Review: Blood Work

Blood Work by Anthony J. Carter

A good book on salvation from a Reformed African American

I got this book at the Desiring God conference last fall. It contains 13 chapters, each focusing on a verse that speaks about the blood of Christ.

It basically reads like a collection of sermons (I don’t know if it was or not). There is a basic exposition of the text and the doctrine that Carter is bringing out, and then the rest is sprinkled with illustrations, anecdotes, and personal application. There are lots of references to songs and hymns that reference the blood of Christ, and a list of such songs in the back.

Throughout the book the doctrine is biblical and sound, and the illustrations fresh and relevant. At times, I couldn’t quite relate completely, as the illustrations were geared more toward the African-American community:

“We were once ‘alienated from the commonwealth of Israel and strangers to the covenants of promise.’ We flew the flag of an enemy power. We wore the colors of a defiant and rebellious people. During the gang wars between the Crips and the Bloods that ravaged parts of Los Angeles in the 1980s, a person could lose his life simply by wearing a red scarf or a do-rag in a blue neighborhood, or a blue scarf or do-rag in a red neighborhood. The rapper Ice-T captured this ethos when he described his hometown as:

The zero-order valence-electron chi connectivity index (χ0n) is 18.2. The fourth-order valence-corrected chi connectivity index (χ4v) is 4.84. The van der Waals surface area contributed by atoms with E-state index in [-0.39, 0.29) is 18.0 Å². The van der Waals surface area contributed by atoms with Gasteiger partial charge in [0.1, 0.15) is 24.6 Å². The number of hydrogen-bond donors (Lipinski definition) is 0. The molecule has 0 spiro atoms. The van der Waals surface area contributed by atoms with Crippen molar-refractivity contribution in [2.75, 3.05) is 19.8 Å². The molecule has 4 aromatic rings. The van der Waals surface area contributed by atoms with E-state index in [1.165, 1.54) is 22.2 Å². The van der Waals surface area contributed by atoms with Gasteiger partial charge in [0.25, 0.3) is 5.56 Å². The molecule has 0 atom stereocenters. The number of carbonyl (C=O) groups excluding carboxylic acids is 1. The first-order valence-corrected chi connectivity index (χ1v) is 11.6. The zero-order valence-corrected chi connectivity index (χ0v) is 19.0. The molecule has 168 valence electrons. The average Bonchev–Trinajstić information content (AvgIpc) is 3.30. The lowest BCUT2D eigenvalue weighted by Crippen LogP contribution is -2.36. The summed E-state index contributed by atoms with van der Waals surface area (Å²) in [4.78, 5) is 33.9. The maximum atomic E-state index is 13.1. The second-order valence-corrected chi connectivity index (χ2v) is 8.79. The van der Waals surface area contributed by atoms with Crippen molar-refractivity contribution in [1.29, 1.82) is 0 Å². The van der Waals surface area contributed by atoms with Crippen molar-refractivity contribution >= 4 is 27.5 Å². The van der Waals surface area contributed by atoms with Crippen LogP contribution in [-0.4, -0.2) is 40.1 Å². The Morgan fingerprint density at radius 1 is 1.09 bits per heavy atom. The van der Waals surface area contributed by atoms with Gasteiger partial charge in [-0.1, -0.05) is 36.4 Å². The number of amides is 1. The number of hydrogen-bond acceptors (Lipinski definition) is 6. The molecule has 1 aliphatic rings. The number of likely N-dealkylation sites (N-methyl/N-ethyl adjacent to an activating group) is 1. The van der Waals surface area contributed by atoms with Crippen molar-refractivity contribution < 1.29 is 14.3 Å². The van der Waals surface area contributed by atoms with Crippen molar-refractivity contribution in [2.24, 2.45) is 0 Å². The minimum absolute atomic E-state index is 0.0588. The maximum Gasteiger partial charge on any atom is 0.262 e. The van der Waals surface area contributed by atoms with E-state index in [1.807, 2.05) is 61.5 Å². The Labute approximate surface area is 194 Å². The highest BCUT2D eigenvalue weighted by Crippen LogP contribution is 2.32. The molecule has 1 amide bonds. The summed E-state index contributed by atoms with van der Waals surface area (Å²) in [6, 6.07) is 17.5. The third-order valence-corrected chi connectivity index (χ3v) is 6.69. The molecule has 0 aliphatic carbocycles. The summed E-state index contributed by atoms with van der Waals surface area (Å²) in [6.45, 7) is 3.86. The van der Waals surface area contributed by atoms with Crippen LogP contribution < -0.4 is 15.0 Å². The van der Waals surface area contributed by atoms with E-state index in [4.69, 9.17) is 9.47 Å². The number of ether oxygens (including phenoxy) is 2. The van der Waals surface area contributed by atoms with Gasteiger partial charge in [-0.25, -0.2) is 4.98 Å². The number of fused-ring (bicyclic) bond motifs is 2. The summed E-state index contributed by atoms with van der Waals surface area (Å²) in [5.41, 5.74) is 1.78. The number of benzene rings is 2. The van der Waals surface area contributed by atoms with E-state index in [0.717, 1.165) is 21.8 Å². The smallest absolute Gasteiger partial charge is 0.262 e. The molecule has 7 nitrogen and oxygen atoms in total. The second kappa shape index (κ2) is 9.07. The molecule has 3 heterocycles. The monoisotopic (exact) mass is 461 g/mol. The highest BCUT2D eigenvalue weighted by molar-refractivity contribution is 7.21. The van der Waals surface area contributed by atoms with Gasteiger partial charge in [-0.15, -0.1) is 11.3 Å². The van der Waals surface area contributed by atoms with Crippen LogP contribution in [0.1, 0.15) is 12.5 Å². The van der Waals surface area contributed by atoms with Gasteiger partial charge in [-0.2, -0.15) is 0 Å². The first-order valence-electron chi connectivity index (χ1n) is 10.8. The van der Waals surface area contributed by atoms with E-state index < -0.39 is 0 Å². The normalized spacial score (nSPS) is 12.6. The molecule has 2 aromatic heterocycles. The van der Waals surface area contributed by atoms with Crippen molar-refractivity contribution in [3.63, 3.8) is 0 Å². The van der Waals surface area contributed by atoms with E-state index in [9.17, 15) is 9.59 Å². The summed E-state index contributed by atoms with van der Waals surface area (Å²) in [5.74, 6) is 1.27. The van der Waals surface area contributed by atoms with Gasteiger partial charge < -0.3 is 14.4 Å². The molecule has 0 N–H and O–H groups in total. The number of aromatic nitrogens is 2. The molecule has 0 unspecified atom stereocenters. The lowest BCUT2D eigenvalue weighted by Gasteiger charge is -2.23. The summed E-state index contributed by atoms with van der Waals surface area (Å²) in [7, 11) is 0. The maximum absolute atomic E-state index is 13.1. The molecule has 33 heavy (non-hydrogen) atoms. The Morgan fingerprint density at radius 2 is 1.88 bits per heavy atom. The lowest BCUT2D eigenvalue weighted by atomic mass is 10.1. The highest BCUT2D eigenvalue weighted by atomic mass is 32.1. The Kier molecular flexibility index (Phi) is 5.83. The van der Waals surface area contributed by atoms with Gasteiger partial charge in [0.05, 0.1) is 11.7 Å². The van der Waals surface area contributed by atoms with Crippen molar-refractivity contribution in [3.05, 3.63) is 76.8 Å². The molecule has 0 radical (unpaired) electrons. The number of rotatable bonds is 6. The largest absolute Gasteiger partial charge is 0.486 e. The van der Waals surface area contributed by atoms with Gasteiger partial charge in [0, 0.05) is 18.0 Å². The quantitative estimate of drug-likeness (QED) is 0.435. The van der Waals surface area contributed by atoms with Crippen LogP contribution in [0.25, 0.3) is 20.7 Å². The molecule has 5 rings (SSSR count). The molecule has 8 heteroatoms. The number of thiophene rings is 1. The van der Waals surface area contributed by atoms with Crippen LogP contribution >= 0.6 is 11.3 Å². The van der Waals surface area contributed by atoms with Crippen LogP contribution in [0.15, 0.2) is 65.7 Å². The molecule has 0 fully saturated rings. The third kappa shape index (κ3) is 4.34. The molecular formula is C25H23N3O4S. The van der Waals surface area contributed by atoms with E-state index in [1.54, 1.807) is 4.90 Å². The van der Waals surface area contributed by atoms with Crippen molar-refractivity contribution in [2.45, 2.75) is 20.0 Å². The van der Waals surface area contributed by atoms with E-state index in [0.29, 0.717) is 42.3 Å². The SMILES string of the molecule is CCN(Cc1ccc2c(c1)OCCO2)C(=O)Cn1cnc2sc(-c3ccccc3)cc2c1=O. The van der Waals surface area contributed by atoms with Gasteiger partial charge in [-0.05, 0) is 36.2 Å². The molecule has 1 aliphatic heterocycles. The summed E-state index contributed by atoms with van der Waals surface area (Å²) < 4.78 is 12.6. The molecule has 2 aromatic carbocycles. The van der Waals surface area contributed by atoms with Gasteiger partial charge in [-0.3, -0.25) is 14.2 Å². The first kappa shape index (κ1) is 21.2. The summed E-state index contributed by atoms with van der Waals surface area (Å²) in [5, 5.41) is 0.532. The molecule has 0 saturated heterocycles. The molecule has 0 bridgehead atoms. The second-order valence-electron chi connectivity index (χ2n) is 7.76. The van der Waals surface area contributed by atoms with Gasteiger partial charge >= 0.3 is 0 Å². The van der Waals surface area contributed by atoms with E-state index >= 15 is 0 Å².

South Central L.S., home of the body bag;
You wanna die, wear the wrong color rag.” (p. 55)

This is not a criticism at all! Just a note, that though the illustrations may be relevant to a broad spectrum of people, they will hit home particularly well within that community.

I’m grateful for the resurgence of sound doctrine in the African American community. I’m thankful for guys like Thabiti Anyabwile, Shai Linne, Anthony Carter, and the Reformed African American Network. This is a good book on what the Bible teaches about salvation, and I recommend it.


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